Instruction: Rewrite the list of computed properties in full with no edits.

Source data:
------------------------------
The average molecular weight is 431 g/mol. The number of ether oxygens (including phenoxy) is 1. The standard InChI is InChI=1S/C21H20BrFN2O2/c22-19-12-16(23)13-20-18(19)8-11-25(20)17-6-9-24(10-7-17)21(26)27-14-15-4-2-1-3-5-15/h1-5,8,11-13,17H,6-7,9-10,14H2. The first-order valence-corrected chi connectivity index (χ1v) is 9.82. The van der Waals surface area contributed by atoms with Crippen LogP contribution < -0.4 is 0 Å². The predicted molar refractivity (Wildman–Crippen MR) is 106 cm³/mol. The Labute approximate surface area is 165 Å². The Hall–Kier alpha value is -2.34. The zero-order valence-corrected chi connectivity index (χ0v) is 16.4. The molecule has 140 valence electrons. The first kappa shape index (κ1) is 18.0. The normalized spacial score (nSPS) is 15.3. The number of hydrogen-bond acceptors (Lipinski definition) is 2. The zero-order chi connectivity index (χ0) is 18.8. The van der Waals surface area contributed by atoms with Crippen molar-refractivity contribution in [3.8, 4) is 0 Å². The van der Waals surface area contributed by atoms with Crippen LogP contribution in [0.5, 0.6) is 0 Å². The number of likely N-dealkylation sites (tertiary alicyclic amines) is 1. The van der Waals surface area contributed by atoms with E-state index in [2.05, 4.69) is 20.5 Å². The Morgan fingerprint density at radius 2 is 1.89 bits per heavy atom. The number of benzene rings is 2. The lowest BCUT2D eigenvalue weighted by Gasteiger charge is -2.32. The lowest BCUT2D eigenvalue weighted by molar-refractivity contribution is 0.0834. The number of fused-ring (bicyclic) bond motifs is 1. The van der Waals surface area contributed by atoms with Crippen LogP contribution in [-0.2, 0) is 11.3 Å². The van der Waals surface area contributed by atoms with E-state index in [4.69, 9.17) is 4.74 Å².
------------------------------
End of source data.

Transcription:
The average molecular weight is 431 g/mol. The number of ether oxygens (including phenoxy) is 1. The standard InChI is InChI=1S/C21H20BrFN2O2/c22-19-12-16(23)13-20-18(19)8-11-25(20)17-6-9-24(10-7-17)21(26)27-14-15-4-2-1-3-5-15/h1-5,8,11-13,17H,6-7,9-10,14H2. The first-order valence-corrected chi connectivity index (χ1v) is 9.82. The van der Waals surface area contributed by atoms with Crippen LogP contribution < -0.4 is 0 Å². The predicted molar refractivity (Wildman–Crippen MR) is 106 cm³/mol. The Labute approximate surface area is 165 Å². The Hall–Kier alpha value is -2.34. The zero-order valence-corrected chi connectivity index (χ0v) is 16.4. The molecule has 140 valence electrons. The first kappa shape index (κ1) is 18.0. The normalized spacial score (nSPS) is 15.3. The number of hydrogen-bond acceptors (Lipinski definition) is 2. The zero-order chi connectivity index (χ0) is 18.8. The van der Waals surface area contributed by atoms with Crippen molar-refractivity contribution in [3.8, 4) is 0 Å². The van der Waals surface area contributed by atoms with Crippen LogP contribution in [0.5, 0.6) is 0 Å². The number of likely N-dealkylation sites (tertiary alicyclic amines) is 1. The van der Waals surface area contributed by atoms with E-state index in [2.05, 4.69) is 20.5 Å². The Morgan fingerprint density at radius 2 is 1.89 bits per heavy atom. The number of benzene rings is 2. The lowest BCUT2D eigenvalue weighted by Gasteiger charge is -2.32. The lowest BCUT2D eigenvalue weighted by molar-refractivity contribution is 0.0834. The number of fused-ring (bicyclic) bond motifs is 1. The van der Waals surface area contributed by atoms with Crippen LogP contribution in [-0.2, 0) is 11.3 Å². The van der Waals surface area contributed by atoms with E-state index in [4.69, 9.17) is 4.74 Å².